Late one night in December 2021, 24-year-old Christopher Brown’s girlfriend awoke to him making a noise that sounded like he was choking in his sleep. With a bit of effort, she shook him awake briefly, but then Christopher proceeded to roll over and fall back to sleep, no longer making the strange sound. The following morning, unsure of what happened during the night but feeling fine, Christopher headed to the mechanic shop where he works and carried on with his day.
But after just a few hours, he was feeling light-headed and started to experience disturbances in his vision severe enough that he needed help from his coworkers. Noticing that he’d also turned very pale, and becoming concerned, they called for an ambulance which took him to St. Joseph’s Hospital. Imaging tests at St. Joseph’s revealed a large tumor in the right parietal lobe of Christopher’s brain, and the decision was made to transfer him to the Catholic Health Cancer Institute at Good Samaritan Hospital for further treatment.
“I didn’t have any symptoms leading up to this,” said Christopher. “No headaches or anything like that. The doctors told me that what had happened to me that night and the next morning were seizures.” A few days later, neurosurgeon Symeon Missios, MD, performed a craniotomy to remove the tumor, which was revealed to be a type known as a glioma. “It was very large, about the size of lemon,” said Dr. Missios. He describes the difficulty of operating on gliomas arising from the fact that visually, a glioma is hard to distinguish from surrounding healthy brain tissues.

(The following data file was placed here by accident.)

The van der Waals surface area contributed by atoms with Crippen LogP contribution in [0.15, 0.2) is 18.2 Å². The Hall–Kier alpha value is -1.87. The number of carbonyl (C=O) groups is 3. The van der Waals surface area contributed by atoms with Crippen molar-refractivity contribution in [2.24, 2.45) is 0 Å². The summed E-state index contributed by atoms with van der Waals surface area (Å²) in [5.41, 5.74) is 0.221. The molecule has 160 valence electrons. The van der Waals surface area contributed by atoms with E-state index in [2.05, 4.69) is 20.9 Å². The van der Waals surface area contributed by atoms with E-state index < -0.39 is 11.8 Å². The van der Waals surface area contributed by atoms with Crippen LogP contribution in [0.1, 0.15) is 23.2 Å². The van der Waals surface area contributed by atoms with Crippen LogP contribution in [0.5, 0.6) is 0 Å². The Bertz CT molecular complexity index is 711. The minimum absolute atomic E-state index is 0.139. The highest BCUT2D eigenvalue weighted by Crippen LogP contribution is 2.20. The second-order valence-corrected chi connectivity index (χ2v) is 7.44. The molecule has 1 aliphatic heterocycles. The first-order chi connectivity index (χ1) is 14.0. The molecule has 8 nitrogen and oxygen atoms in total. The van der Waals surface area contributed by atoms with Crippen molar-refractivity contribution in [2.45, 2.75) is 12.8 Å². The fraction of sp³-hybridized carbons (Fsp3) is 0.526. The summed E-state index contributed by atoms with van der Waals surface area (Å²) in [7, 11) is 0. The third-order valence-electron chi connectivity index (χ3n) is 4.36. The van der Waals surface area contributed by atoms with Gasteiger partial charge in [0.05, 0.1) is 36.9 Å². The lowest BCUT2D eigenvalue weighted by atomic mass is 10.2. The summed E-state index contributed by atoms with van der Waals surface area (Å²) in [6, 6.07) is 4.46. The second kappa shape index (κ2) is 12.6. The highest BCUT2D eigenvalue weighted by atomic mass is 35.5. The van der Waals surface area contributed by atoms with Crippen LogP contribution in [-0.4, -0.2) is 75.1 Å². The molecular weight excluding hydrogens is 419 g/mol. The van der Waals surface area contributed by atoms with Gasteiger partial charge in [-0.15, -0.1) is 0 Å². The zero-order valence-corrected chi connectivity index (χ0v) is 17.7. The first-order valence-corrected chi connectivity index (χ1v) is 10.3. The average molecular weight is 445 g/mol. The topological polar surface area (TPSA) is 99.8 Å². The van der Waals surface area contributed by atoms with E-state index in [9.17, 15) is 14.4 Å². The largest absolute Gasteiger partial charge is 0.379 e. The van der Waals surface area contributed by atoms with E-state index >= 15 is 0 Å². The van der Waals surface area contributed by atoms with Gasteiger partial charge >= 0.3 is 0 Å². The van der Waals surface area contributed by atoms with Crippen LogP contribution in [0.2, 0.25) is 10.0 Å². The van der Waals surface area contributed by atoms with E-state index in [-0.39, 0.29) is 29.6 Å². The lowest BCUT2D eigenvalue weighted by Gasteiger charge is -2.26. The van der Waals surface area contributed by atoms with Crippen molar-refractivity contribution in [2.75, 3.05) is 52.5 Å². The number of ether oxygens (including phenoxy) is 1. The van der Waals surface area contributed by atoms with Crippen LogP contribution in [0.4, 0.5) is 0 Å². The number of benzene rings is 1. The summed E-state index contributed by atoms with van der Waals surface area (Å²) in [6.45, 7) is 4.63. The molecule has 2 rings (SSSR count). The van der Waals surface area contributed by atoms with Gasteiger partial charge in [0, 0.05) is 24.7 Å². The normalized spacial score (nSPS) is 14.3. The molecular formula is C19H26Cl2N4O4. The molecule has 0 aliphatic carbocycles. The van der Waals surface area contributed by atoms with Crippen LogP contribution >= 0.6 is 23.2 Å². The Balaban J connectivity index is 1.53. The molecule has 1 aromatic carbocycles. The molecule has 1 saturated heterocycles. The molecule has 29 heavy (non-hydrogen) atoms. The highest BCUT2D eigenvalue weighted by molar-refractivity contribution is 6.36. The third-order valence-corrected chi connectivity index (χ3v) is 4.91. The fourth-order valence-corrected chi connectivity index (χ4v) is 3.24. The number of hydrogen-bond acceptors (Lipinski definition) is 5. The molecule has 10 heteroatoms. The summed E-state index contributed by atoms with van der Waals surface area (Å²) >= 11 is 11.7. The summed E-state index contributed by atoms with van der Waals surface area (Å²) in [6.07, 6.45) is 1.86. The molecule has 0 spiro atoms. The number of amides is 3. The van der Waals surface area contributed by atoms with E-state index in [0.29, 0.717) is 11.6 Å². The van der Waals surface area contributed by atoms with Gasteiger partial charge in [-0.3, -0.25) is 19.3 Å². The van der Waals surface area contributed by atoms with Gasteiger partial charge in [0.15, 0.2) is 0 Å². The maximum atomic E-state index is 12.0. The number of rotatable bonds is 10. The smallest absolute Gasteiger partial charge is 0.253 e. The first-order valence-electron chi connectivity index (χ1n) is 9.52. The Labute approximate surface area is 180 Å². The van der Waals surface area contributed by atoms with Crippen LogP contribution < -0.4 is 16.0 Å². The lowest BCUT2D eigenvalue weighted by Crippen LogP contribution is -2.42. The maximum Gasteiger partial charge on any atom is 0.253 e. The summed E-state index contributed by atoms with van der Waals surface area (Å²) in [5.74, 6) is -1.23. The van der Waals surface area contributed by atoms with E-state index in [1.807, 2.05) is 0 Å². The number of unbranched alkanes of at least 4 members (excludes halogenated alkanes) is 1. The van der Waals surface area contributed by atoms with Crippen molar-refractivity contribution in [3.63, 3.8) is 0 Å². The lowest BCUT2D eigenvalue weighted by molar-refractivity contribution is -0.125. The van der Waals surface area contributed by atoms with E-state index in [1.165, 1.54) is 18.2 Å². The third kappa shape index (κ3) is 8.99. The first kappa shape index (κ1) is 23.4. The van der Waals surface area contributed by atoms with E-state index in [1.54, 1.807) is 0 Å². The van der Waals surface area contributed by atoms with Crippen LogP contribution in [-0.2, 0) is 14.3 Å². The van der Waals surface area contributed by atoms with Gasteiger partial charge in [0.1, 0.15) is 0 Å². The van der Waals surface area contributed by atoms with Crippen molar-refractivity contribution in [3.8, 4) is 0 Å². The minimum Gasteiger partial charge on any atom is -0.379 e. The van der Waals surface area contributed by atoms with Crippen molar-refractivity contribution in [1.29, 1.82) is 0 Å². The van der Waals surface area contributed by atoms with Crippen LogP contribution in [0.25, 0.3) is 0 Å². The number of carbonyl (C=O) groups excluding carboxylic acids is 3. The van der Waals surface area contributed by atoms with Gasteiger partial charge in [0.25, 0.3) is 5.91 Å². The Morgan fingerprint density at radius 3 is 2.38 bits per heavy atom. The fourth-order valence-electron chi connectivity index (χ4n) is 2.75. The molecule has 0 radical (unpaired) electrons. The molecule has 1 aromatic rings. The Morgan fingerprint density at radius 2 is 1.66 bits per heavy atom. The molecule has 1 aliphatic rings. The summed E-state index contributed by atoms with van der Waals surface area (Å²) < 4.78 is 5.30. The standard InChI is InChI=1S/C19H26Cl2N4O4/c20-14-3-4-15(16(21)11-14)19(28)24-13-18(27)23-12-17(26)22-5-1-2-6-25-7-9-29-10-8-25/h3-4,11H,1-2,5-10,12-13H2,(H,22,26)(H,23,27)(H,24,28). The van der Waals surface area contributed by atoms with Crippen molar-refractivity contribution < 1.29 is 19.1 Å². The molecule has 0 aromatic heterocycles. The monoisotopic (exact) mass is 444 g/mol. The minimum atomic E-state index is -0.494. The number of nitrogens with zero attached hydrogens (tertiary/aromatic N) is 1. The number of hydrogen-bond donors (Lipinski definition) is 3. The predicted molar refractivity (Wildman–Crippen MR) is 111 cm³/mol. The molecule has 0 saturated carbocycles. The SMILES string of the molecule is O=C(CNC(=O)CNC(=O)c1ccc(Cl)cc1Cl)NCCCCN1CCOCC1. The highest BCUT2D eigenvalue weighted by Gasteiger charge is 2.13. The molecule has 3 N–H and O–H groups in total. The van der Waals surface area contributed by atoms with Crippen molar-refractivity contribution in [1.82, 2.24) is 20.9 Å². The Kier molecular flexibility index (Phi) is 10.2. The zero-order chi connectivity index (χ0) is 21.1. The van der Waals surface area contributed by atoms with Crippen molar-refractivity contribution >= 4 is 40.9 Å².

The size of the tumor and its location also posed risks for postoperative effects on sensation and motor control in the left side of Christopher’s body. But thanks to Dr. Missios’ expertise and the availability of sophisticated technologies such as neuro-navigation and other forms of monitoring used during the procedure, the surgery was a success.
Christopher reported some difficulty with his vision immediately after the procedure but was otherwise alert and didn’t experience any loss of coordination. A month after the procedure, his vision is greatly improved. “The peripheral vision on my left side is still a little worse, but I’ve been able to adapt to it,” he said. “I just turn my head a little bit further to see things than I used to, it’s not bad.”
Otherwise, he’s happy to report that he feels very good, and is only waiting for the outcomes of some tests before he resumes his everyday life. More good news, according to Dr. Missios, is that the tumor itself appears to be a benign type and Christopher will likely not need to undergo any chemotherapy or radiation treatments. Aside from MRIs in the future to keep an eye on things, Christopher can move on like nothing happened.
“Physically, I feel perfectly normal,” he said.
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